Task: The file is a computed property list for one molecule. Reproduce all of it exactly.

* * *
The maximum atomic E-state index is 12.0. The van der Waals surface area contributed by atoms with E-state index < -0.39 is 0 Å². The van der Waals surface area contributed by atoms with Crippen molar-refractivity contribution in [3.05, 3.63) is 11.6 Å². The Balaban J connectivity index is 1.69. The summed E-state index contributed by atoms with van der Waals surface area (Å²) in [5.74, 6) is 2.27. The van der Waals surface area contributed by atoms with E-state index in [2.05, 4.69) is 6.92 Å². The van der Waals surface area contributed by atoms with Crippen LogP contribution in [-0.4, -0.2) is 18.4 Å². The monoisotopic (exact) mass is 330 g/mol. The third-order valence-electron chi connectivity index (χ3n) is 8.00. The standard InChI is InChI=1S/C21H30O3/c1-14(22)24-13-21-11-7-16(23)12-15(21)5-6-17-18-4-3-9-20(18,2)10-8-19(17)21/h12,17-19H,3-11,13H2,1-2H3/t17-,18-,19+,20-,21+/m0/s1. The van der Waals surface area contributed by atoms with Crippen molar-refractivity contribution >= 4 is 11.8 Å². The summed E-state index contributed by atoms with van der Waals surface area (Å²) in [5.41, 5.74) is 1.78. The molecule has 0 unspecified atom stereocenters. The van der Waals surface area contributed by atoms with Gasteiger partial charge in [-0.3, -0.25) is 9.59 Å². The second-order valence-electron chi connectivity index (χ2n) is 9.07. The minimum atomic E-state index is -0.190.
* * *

The maximum atomic E-state index is 12.0. The van der Waals surface area contributed by atoms with E-state index < -0.39 is 0 Å². The van der Waals surface area contributed by atoms with Crippen molar-refractivity contribution in [3.05, 3.63) is 11.6 Å². The Balaban J connectivity index is 1.69. The summed E-state index contributed by atoms with van der Waals surface area (Å²) in [5.74, 6) is 2.27. The van der Waals surface area contributed by atoms with E-state index in [2.05, 4.69) is 6.92 Å². The van der Waals surface area contributed by atoms with Crippen LogP contribution in [-0.4, -0.2) is 18.4 Å². The monoisotopic (exact) mass is 330 g/mol. The third-order valence-electron chi connectivity index (χ3n) is 8.00. The standard InChI is InChI=1S/C21H30O3/c1-14(22)24-13-21-11-7-16(23)12-15(21)5-6-17-18-4-3-9-20(18,2)10-8-19(17)21/h12,17-19H,3-11,13H2,1-2H3/t17-,18-,19+,20-,21+/m0/s1. The van der Waals surface area contributed by atoms with Crippen molar-refractivity contribution >= 4 is 11.8 Å². The summed E-state index contributed by atoms with van der Waals surface area (Å²) in [5.41, 5.74) is 1.78. The molecule has 0 unspecified atom stereocenters. The van der Waals surface area contributed by atoms with Gasteiger partial charge in [-0.3, -0.25) is 9.59 Å². The second-order valence-electron chi connectivity index (χ2n) is 9.07. The minimum atomic E-state index is -0.190.